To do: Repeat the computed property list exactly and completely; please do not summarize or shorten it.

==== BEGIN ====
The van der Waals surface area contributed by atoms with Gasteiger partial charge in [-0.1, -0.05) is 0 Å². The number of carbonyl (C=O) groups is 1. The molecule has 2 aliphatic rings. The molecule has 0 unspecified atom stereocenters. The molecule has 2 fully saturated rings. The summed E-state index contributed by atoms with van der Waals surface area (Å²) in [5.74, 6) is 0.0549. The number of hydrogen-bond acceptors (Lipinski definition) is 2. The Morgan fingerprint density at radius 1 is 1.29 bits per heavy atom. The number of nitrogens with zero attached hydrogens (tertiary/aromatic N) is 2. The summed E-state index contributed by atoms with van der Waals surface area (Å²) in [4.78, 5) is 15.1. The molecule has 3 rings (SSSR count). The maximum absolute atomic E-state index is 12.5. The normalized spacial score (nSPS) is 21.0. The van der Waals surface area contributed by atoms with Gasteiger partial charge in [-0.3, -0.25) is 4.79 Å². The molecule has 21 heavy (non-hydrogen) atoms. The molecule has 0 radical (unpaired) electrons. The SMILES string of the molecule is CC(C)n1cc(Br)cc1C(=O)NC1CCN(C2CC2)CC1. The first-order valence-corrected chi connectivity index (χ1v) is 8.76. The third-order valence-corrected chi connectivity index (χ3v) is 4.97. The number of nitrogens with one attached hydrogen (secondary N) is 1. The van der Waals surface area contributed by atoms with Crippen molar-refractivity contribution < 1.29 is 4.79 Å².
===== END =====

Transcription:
The van der Waals surface area contributed by atoms with Gasteiger partial charge in [-0.1, -0.05) is 0 Å². The number of carbonyl (C=O) groups is 1. The molecule has 2 aliphatic rings. The molecule has 0 unspecified atom stereocenters. The molecule has 2 fully saturated rings. The summed E-state index contributed by atoms with van der Waals surface area (Å²) in [5.74, 6) is 0.0549. The number of hydrogen-bond acceptors (Lipinski definition) is 2. The Morgan fingerprint density at radius 1 is 1.29 bits per heavy atom. The number of nitrogens with zero attached hydrogens (tertiary/aromatic N) is 2. The summed E-state index contributed by atoms with van der Waals surface area (Å²) in [4.78, 5) is 15.1. The molecule has 3 rings (SSSR count). The maximum absolute atomic E-state index is 12.5. The normalized spacial score (nSPS) is 21.0. The van der Waals surface area contributed by atoms with Gasteiger partial charge in [-0.3, -0.25) is 4.79 Å². The molecule has 21 heavy (non-hydrogen) atoms. The molecule has 0 radical (unpaired) electrons. The SMILES string of the molecule is CC(C)n1cc(Br)cc1C(=O)NC1CCN(C2CC2)CC1. The first-order valence-corrected chi connectivity index (χ1v) is 8.76. The third-order valence-corrected chi connectivity index (χ3v) is 4.97. The number of nitrogens with one attached hydrogen (secondary N) is 1. The van der Waals surface area contributed by atoms with Crippen molar-refractivity contribution < 1.29 is 4.79 Å².